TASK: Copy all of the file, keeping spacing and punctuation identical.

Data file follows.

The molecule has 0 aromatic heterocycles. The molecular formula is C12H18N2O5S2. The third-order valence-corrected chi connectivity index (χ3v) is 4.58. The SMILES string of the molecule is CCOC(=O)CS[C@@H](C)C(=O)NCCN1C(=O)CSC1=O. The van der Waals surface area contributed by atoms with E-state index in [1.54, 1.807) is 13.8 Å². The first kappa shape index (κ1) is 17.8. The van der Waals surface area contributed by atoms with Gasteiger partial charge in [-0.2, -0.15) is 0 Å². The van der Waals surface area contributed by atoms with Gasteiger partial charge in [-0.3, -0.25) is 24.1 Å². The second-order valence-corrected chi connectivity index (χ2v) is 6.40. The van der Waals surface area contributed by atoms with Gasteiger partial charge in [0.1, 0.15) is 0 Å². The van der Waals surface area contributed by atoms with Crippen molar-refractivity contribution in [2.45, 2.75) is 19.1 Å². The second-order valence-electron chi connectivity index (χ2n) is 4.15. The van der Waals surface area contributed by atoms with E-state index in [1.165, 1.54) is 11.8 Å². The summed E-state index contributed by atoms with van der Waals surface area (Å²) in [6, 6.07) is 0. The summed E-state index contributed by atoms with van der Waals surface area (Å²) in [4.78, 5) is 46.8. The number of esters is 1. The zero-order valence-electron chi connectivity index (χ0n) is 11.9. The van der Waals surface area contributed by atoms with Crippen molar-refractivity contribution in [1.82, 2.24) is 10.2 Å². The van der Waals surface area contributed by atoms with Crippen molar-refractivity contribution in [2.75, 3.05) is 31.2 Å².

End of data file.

The molecule has 0 aromatic heterocycles. The molecular formula is C12H18N2O5S2. The third-order valence-corrected chi connectivity index (χ3v) is 4.58. The SMILES string of the molecule is CCOC(=O)CS[C@@H](C)C(=O)NCCN1C(=O)CSC1=O. The van der Waals surface area contributed by atoms with E-state index in [1.54, 1.807) is 13.8 Å². The first kappa shape index (κ1) is 17.8. The van der Waals surface area contributed by atoms with Gasteiger partial charge in [-0.2, -0.15) is 0 Å². The van der Waals surface area contributed by atoms with Gasteiger partial charge in [-0.3, -0.25) is 24.1 Å². The second-order valence-corrected chi connectivity index (χ2v) is 6.40. The van der Waals surface area contributed by atoms with Gasteiger partial charge in [0.1, 0.15) is 0 Å². The van der Waals surface area contributed by atoms with Crippen molar-refractivity contribution in [2.45, 2.75) is 19.1 Å². The second-order valence-electron chi connectivity index (χ2n) is 4.15. The van der Waals surface area contributed by atoms with E-state index in [1.165, 1.54) is 11.8 Å². The summed E-state index contributed by atoms with van der Waals surface area (Å²) in [6, 6.07) is 0. The summed E-state index contributed by atoms with van der Waals surface area (Å²) in [4.78, 5) is 46.8. The number of esters is 1. The zero-order valence-electron chi connectivity index (χ0n) is 11.9. The van der Waals surface area contributed by atoms with Crippen molar-refractivity contribution in [1.82, 2.24) is 10.2 Å². The van der Waals surface area contributed by atoms with Crippen molar-refractivity contribution in [2.75, 3.05) is 31.2 Å².